Time Alone – Reflections

What would you do if you had a few hours alone? I don’t mean in a quiet it room. I mean alone, alone, alone. Nobody in the house, no plans, no noise.

Even though I’m empty nested, life takes on its own vibes, and I realize now, in the silence of my living room, that the last couple of hours I’ve had while Chris and a friend are golfing are extremely rare.

As the men left I mentioned that I had plenty of things to do to keep myself entertained. Learn some Python, blog, watch a Jane Goodal documentary, etc. And the time has flown. I even got some bonus things in – I worked on editing a book for a friend and watched a few more clips in my wine course and planned some logistics for our next trip 🙂

The feeling flashes me back to the day when, after years with young children, my youngest went to preschool for a couple of hours several times a week. It was the first time in YEARS that I had time to myself. So much to do. I literally found myself spinning. Each chocolate? Take a bath uninterrupted? Exercise? Clean without little hands “helping” me?

That day, I didn’t know where to start. And ended up doing nothing that day. Except spin.

It’s quiet moments like this when I am reminded of how full my life is. And I love that. It’s also cool to take a step back and rediscover interests I can enjoy pursuing in my own time, in my own way, with no time constraints.

I learned something that preschool day. Always keep a list of special things you can do when that rare moment of solitary time hits. Then you will be ready to immerse and enjoy.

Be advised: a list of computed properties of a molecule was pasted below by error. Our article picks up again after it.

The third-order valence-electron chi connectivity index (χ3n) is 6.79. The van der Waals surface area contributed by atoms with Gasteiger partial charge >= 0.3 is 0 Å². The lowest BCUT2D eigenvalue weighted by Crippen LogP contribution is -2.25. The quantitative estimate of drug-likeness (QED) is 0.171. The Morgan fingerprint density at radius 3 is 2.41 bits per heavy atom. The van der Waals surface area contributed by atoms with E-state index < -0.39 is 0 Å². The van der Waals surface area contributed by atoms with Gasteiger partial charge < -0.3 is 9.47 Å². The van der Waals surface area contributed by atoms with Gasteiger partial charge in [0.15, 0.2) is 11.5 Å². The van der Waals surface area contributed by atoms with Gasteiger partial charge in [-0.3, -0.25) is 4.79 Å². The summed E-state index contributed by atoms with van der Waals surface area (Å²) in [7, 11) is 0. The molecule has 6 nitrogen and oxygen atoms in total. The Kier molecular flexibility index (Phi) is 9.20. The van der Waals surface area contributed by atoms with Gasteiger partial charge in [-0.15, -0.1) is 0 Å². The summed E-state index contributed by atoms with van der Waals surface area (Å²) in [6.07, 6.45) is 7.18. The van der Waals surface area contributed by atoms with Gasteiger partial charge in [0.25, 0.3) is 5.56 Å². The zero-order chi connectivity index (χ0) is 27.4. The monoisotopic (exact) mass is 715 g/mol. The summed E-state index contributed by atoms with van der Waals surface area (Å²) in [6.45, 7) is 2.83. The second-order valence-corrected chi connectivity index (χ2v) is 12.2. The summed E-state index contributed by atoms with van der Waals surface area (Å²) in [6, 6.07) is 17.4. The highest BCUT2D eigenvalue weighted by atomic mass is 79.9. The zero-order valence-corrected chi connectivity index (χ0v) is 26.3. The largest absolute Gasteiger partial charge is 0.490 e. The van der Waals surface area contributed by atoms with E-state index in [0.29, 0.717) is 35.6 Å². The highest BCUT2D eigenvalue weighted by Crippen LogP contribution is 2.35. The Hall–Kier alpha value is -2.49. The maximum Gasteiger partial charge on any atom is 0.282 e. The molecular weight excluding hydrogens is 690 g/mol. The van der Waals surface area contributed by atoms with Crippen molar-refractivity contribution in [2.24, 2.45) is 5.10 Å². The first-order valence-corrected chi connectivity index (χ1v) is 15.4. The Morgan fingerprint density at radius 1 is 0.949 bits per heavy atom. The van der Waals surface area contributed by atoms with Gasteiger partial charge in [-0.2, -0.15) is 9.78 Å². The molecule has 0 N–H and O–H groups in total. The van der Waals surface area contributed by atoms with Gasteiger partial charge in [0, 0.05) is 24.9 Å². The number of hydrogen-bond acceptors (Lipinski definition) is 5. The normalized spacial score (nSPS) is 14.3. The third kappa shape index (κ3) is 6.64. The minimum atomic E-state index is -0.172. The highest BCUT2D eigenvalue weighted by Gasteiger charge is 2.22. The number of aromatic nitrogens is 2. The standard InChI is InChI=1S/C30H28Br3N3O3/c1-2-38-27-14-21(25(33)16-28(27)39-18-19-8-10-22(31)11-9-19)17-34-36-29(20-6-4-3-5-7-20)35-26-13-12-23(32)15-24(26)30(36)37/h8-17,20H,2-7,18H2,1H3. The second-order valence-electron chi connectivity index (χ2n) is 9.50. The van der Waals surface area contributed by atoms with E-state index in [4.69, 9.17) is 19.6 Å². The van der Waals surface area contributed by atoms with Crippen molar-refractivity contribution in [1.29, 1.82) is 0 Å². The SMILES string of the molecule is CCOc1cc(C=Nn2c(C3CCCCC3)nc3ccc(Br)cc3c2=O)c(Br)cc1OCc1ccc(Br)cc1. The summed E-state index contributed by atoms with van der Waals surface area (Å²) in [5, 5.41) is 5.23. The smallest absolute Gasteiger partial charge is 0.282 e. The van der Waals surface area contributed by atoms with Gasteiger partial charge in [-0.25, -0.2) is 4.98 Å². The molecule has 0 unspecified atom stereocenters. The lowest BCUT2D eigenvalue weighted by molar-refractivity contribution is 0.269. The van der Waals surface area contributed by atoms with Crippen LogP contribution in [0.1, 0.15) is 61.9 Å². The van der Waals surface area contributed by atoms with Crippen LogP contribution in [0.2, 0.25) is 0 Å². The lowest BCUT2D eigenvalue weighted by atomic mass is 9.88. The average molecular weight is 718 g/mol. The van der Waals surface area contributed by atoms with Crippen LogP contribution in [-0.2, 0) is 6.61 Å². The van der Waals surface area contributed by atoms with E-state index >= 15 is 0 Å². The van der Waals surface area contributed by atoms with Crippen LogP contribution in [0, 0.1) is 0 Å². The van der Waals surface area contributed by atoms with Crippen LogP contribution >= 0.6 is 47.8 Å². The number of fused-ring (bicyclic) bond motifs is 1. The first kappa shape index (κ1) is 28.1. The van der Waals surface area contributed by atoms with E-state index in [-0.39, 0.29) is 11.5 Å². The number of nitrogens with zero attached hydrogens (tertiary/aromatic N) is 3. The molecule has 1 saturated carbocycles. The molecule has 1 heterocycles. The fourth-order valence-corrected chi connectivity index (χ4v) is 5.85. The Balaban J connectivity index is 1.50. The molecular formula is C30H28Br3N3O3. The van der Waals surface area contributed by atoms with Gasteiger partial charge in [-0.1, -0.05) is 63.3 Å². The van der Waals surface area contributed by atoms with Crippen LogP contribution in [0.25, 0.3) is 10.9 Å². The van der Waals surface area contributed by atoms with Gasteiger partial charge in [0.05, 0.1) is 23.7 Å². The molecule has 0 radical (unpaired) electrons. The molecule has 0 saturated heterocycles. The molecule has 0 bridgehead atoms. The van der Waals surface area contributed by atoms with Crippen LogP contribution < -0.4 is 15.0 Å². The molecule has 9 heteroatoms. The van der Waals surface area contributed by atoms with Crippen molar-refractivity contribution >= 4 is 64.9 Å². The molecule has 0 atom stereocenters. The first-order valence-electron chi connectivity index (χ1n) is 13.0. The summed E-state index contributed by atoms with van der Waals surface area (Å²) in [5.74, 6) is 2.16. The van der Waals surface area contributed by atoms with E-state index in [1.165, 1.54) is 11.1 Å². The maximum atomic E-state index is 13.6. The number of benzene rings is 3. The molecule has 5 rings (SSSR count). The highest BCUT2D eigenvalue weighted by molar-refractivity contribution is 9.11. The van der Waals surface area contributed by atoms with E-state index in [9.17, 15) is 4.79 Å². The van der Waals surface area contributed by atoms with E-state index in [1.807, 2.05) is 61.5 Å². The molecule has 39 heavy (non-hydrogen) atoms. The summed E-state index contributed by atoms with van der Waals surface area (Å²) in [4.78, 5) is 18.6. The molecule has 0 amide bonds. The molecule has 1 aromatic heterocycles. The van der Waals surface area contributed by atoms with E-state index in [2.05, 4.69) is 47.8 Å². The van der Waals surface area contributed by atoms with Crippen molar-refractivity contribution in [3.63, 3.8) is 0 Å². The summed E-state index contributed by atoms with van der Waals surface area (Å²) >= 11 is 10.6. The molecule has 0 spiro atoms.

Ten Days in Dempster

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I spent August 6-16 in a church camp in northern NY. We do this once a year, staying in a cabin with my mother-in-law. Other in-laws join for parts of the week, and we get to hang out with friends we only see a few times of year. It’s a time where we celebrate our faith by holding a vacation Bible school, attending nightly services, singing and going to Bible studies (all optional but available). It’s a time of lots of laughter, rest, rejuvenation and a reminder of not only the blessings we have, but also a reminder of how we can take our blessings and use them to help others.

A favorite part of the ten days for me is seeing the intergenerational interactions. The 80+-year-olds inspire our teens while our teens take the time to encourage and hang out with the little ones. My age bridges the age gap as we help the old ones move about and guide the teens as they play with the younger ones when our energy levels lapse.

The focus of the kids program this year was “Shine Like the Stars.” Our universe is amazing! We had science lessons that took our breath away. We are so small and insignificant in the scope of all creation, yet we are still considered important and unique. Amazing.

The focus of the program for everyone was light. How can we help others by lighting and clearing a path for them? One way is to reach out to help those in need. One night we learned about a remote area of Africa in which a local-to-us-woman goes to bring books so kids can learn to read and broaden knowledge to pull themselves out of poverty. She brings school supplies, books, and computers to them (plus some resources for food).

While that’s not a specific Christian outreach, it’s really what we (those of us in the camp) believe our faith is all about. Reaching out to help others with the gifts we have been given. It’s all pretty awesome, imho.

Now I’m home and back to my beautiful reality, but I feel refreshed. And I already miss my friends.

What a treat this camp is for my family.

* Many thanks to Carrie Trapasso Halladay for the majority of the images.